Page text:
In the IT department at Indiana University, Joe Skorupa quickly learned he wasn't there to put technology in place just for the fun of it.
"I knew the guy selling the alumni their tickets to basketball games could have had me fired on a dime if his systems weren't working," says Skorupa of his first IT gig some 20-plus years ago. "If the alumni didn't get their tickets, the university didn't get millions of dollars in donations. In the real world, there are business values attached to the technology."
Skorupa today is a research vice president covering networking and communications equipment at Gartner. He values the lessons he learned early in his career, as do many other industry analysts and consultants who also got their starts building switching equipment, setting up networks and putting out fires on the front lines of IT.
"Nobody can know how IT interoperates with the business as intimately as someone within that business, because they eat, live and breathe it all day long," says Zeus Kerravala, senior vice president of enterprise research at Yankee Group. Kerravala started working as a Unix programmer at Canada's University of Victoria and moved into enterprise companies, including investment banking firm Alex Brown.
"Having this experience gives me credibility and helped me a lot early on. I know it's not just about speeds and feeds; people don't really just buy off that, it's just one part of the equation," he says.
Takes one to know one
Having spent time as a practitioner makes it easier to establish a rapport with clients who need advice about how to run a project, says Mark Nicolett, a vice president and research director at Gartner covering security and privacy.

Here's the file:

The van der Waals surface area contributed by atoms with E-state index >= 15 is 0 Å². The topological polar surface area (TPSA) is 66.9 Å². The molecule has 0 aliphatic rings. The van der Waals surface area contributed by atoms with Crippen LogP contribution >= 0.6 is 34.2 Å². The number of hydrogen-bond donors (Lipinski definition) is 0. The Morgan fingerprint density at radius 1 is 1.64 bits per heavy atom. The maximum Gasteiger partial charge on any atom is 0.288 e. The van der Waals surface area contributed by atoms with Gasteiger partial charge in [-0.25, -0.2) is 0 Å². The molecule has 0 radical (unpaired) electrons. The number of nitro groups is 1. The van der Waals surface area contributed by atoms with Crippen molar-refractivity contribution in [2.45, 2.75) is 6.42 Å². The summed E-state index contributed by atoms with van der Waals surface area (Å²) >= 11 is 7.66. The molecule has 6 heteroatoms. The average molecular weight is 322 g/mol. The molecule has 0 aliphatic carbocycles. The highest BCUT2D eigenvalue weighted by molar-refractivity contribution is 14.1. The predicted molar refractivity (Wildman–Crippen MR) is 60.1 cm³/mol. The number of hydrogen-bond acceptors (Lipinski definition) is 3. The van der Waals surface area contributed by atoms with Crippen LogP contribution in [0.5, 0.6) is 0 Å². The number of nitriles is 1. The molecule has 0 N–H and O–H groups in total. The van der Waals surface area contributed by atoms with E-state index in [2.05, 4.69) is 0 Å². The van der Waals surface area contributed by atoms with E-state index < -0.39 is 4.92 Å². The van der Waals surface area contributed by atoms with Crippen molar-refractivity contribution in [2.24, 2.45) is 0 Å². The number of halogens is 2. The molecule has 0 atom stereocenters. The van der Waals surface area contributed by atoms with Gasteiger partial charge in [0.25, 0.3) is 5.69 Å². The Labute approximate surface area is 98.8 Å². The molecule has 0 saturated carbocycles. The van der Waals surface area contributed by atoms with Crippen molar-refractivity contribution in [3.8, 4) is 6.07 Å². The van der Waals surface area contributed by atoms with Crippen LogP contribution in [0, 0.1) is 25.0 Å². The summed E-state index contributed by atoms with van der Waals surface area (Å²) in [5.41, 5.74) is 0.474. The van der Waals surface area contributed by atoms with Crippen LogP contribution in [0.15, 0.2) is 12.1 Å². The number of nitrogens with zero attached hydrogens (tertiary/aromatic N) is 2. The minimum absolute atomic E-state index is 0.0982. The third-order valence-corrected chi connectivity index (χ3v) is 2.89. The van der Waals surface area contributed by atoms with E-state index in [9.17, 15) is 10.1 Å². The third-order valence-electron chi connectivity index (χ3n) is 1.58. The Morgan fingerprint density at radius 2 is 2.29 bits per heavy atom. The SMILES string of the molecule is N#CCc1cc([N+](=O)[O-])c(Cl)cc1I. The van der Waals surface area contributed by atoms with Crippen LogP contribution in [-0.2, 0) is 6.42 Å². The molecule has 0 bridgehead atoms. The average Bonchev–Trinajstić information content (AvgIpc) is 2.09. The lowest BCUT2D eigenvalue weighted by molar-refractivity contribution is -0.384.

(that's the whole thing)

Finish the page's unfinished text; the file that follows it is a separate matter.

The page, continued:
Nicolett worked at several insurance firms in the Connecticut, U.S., area until he spent 15 years at Aetna, working on projects such as disaster recovery and client-server management systems. Now with 10 years under his belt at Gartner, Nicolett says he still works to keep his technology knowledge fresh, even if he doesn't get the chance to touch technology daily.
"Any IT practitioner, regardless of their background or current position as an analyst, faces technical obsolescence and must refresh their skills. But as an analyst, you have to adjust to a situation where you are not placing your hands on technology," Nicolett says.
Not only does the hands-on experience lend analysts credibility among end user organizations today, but it also instills in them an ability to attack business and process problems with technology. Thinking like a technologist translates into the analyst role, some say.
"In principle, working as an analyst is not far from working as a software architect. You just have to adapt your conceptual and logical skills to another type of process," says Jean-Pierre Garbani, a vice president with Forrester Research.
Garbani started in IT at a small company in France that was automating control processes of nuclear power plants and moved to Bull GE, where he developed networks and transactional systems. Garbani also took part in launching a software company, but ultimately made the leap to analyst after two of his colleagues in IT at John Hancock moved into the area and lured him to the other side.
Garbani can still recall how he perceived consultants and analysts when he was in the trenches and works to avoid coming across that way to his clients. In addition, his past life as an IT professional gives Garbani a healthy dose of cynicism when evaluating vendor pitches.
"I remember trying to make sense of Gartner or Giga reports and finding them lacking in details and sometimes downright inaccurate," he says. "I now know how it is done: the politics, budgets and influences. I have been there, and it has not changed in all these years. I know the B.S. that is served to analysts [by vendors]. I did it myself."